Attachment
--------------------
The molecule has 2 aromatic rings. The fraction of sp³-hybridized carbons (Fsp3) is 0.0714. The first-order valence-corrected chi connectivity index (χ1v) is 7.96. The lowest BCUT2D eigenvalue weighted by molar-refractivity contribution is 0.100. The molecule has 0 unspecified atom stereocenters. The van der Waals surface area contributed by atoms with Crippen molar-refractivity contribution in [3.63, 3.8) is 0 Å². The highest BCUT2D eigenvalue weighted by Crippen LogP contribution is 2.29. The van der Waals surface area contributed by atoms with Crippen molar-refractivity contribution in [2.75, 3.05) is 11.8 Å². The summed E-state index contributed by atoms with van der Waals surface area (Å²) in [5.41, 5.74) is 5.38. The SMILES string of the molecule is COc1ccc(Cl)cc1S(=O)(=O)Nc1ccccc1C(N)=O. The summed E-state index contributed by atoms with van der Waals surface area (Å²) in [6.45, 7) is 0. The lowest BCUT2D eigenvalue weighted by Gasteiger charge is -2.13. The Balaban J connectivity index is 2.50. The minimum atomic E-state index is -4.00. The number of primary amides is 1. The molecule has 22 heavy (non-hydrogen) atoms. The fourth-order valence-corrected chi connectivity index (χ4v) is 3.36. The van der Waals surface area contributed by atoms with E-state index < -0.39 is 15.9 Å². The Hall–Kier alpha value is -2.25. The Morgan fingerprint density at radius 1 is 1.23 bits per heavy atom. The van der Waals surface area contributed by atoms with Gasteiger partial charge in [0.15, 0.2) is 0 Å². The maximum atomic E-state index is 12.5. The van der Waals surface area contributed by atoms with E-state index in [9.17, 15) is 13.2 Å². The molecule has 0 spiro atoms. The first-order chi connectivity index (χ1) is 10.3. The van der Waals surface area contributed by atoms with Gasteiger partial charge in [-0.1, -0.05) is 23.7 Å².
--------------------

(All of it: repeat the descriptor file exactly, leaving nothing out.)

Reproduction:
The molecule has 2 aromatic rings. The fraction of sp³-hybridized carbons (Fsp3) is 0.0714. The first-order valence-corrected chi connectivity index (χ1v) is 7.96. The lowest BCUT2D eigenvalue weighted by molar-refractivity contribution is 0.100. The molecule has 0 unspecified atom stereocenters. The van der Waals surface area contributed by atoms with Crippen molar-refractivity contribution in [3.63, 3.8) is 0 Å². The highest BCUT2D eigenvalue weighted by Crippen LogP contribution is 2.29. The van der Waals surface area contributed by atoms with Crippen molar-refractivity contribution in [2.75, 3.05) is 11.8 Å². The summed E-state index contributed by atoms with van der Waals surface area (Å²) in [5.41, 5.74) is 5.38. The SMILES string of the molecule is COc1ccc(Cl)cc1S(=O)(=O)Nc1ccccc1C(N)=O. The summed E-state index contributed by atoms with van der Waals surface area (Å²) in [6.45, 7) is 0. The lowest BCUT2D eigenvalue weighted by Gasteiger charge is -2.13. The Balaban J connectivity index is 2.50. The minimum atomic E-state index is -4.00. The number of primary amides is 1. The molecule has 22 heavy (non-hydrogen) atoms. The fourth-order valence-corrected chi connectivity index (χ4v) is 3.36. The van der Waals surface area contributed by atoms with E-state index < -0.39 is 15.9 Å². The Hall–Kier alpha value is -2.25. The Morgan fingerprint density at radius 1 is 1.23 bits per heavy atom. The van der Waals surface area contributed by atoms with Gasteiger partial charge in [0.15, 0.2) is 0 Å². The maximum atomic E-state index is 12.5. The van der Waals surface area contributed by atoms with E-state index in [9.17, 15) is 13.2 Å². The molecule has 0 spiro atoms. The first-order chi connectivity index (χ1) is 10.3. The van der Waals surface area contributed by atoms with Gasteiger partial charge in [-0.1, -0.05) is 23.7 Å².